Automotive technicians work in a variety of roles in the automotive industry. Whether you're repairing commuter cars, servicing commercial diesel trucks or building the next generation race car, the opportunities for technicians are as varied as they can be rewarding. If you are considering a career as an automotive technician, start by pursuing an education in the field and gain as much experience as you can along the way.
Gain some Hands On Experience.
Start by working at home with your own car, or assisting a friend or family member as they work on theirs. You may find that you have a particular knack for some aspects of auto repair or maintenance. Working on cars in an informal manner can help you gain an understanding of the craft.
Understand the Functions of the Job.
Automotive technicians preform a wide variety of tasks in a vast array of professional settings. Some technicians work at dealerships and help repair vehicles of a specific make, while others work in repair facilities that may work on every type of vehicle.
Automotive technicians perform routine maintenance on vehicles as well as in depth repairs. Some technicians work on customer vehicles, while others may work solely on vehicles owned by the company they work for.
Determine Your Interest in the Work.
Automotive technicians work in a wide variety of settings and on varied applications. As you work on your own car or the vehicles of a friend or family member, think about what aspects of the work really interest you.
The parts of working on cars that you find the most interesting are often the best ones to pursue professionally. You may also find that there are certain aspects of the work that you would prefer not to pursue.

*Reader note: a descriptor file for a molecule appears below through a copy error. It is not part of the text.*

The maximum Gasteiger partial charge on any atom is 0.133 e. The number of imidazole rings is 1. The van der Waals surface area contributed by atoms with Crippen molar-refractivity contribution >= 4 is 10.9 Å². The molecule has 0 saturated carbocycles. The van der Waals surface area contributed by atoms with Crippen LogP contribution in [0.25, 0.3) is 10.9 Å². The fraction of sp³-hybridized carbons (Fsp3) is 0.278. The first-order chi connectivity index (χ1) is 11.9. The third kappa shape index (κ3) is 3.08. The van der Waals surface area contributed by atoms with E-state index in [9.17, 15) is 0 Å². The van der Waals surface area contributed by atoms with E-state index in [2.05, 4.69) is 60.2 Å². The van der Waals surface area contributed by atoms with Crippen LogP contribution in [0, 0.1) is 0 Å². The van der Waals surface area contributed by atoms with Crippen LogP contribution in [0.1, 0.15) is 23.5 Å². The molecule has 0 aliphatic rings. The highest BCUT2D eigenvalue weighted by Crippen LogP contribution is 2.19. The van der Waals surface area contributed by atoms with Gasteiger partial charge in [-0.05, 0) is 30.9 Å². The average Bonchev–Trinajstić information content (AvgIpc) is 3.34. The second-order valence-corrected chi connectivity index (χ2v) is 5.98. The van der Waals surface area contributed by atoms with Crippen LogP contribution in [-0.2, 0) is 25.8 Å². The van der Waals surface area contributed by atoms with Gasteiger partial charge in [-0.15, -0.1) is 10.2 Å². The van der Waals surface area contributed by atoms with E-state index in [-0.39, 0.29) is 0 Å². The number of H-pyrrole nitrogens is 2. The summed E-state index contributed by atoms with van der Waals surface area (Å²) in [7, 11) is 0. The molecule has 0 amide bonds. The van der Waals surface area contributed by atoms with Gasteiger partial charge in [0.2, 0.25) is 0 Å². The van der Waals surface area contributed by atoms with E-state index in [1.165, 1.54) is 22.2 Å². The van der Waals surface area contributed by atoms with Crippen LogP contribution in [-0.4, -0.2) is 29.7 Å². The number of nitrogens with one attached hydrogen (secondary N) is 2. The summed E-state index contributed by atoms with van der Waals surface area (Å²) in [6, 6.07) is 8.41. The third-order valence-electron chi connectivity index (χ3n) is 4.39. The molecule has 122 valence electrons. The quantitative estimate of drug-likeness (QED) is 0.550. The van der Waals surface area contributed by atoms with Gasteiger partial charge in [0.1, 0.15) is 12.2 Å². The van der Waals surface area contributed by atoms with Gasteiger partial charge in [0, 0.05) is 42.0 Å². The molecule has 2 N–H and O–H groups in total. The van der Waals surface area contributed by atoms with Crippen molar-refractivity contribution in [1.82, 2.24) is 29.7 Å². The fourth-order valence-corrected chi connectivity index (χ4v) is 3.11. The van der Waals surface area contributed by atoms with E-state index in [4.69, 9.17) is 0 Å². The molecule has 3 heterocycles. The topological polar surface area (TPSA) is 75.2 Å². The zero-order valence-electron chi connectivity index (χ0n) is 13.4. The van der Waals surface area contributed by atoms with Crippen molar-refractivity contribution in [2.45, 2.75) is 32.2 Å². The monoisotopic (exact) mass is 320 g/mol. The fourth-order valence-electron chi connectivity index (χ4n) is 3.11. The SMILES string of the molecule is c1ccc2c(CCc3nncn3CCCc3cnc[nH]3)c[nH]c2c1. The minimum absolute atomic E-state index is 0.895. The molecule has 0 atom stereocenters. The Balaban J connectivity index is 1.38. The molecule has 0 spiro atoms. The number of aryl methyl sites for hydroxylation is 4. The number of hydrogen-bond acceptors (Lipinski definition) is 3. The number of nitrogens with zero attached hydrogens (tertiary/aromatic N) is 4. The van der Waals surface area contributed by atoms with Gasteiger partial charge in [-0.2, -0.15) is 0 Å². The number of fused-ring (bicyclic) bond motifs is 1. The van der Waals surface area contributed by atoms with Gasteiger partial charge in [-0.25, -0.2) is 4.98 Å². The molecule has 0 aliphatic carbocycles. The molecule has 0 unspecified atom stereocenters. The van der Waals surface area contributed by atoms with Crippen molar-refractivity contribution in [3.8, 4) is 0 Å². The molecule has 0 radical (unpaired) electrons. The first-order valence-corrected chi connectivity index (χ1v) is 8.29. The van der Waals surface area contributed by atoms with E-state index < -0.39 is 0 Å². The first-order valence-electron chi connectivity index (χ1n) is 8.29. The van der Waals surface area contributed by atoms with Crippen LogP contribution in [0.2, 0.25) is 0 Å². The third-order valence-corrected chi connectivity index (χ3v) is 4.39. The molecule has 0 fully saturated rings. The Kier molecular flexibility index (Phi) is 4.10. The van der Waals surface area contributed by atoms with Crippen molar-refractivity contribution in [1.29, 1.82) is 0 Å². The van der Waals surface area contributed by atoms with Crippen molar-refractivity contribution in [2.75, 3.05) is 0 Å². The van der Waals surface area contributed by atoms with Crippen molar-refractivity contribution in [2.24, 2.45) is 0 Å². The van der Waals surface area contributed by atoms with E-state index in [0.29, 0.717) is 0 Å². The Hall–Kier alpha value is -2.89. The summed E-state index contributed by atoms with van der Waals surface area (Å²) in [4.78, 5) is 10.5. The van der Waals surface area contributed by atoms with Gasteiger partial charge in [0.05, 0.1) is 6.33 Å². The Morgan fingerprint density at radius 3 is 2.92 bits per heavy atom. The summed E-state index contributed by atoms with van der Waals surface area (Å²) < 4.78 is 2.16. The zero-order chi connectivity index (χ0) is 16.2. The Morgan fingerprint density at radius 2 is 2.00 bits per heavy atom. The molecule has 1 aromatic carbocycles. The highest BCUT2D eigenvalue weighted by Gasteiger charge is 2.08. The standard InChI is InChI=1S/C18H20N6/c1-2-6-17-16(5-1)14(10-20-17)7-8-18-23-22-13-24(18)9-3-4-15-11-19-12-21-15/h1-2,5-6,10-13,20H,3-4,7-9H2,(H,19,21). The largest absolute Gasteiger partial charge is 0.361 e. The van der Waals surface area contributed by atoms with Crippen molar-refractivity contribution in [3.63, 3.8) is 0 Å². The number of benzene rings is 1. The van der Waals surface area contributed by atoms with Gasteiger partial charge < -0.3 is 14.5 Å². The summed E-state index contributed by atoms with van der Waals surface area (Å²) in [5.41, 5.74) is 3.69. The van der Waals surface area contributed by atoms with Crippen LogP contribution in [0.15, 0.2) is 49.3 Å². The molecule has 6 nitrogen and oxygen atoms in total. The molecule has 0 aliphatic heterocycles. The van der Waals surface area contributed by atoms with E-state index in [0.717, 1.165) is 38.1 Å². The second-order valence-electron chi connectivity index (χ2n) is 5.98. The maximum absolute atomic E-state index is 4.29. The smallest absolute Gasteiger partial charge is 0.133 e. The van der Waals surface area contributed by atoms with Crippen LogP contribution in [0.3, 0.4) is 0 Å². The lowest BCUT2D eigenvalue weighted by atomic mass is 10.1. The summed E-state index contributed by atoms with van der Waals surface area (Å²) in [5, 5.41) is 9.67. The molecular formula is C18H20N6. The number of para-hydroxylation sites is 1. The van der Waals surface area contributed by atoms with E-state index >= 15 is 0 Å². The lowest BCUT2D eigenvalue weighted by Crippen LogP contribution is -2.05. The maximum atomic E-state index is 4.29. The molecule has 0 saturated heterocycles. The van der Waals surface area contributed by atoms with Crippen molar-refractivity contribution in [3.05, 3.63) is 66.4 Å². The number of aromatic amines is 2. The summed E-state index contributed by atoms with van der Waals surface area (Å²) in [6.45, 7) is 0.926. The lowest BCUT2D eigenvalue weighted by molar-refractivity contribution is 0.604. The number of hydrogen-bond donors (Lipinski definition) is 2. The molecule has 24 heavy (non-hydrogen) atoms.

Make Sure You are Physically Capable of Performing the Work.
Being an automotive technician can be a physically demanding job that may require long hours on your feet and an ability to work in extremely hot or cold environments. If there are certain environments you are not able to work in, you may still be an automotive technician, but it may narrow down your employment options.
Working on a vehicle above your head on a lift requires looking up and keeping your hands above your head for a long period of time. There may be a lot of lifting required, so if you suffer from a physical disability that prevents you from picking up or carrying tools or parts, it may not be the right career choice for you.
Consider the training requirements.
In order to receive the training required to work as an automotive technician, you will need to attend a school that offers automotive repair certifications. Apply for financial aid through the school of your choice if you have chosen one.
You should complete the FAFSA Federal application for financial aid as well in order to receive aid from the government.
Think about a specialty.
Automotive technicians can enter a number of different specialized industries. You may want to work on specific cars or trucks, or you might choose to pursue working on diesel or commercial vehicles. Determining what field of automotive repair you want to pursue will help you enroll in the right programs.
Diesel and gas engines work slightly differently, requiring different types of training. If you are unsure of a specific specialty you want to pursue, you may want to study regular auto repair.
Automotive Technician Training
Enroll in an Automotive Technician Certification course.
Choose an accredited education program that offers automotive technician certifications. There are many options for technical schools to choose from, so find one that is close by, offers the certification you need, and may offer financial aid to help offset the cost of the program. You may need to apply for acceptance to some programs, so make sure you submit an application prior to the deadline for courses.
Look for schools that are accredited by the National Institute for Automotive Service Excellence (ASE) ase.com or that offer preparation for their exams.
Some programs are as short as fifteen months and offer the opportunity to work as a technician while you complete the program.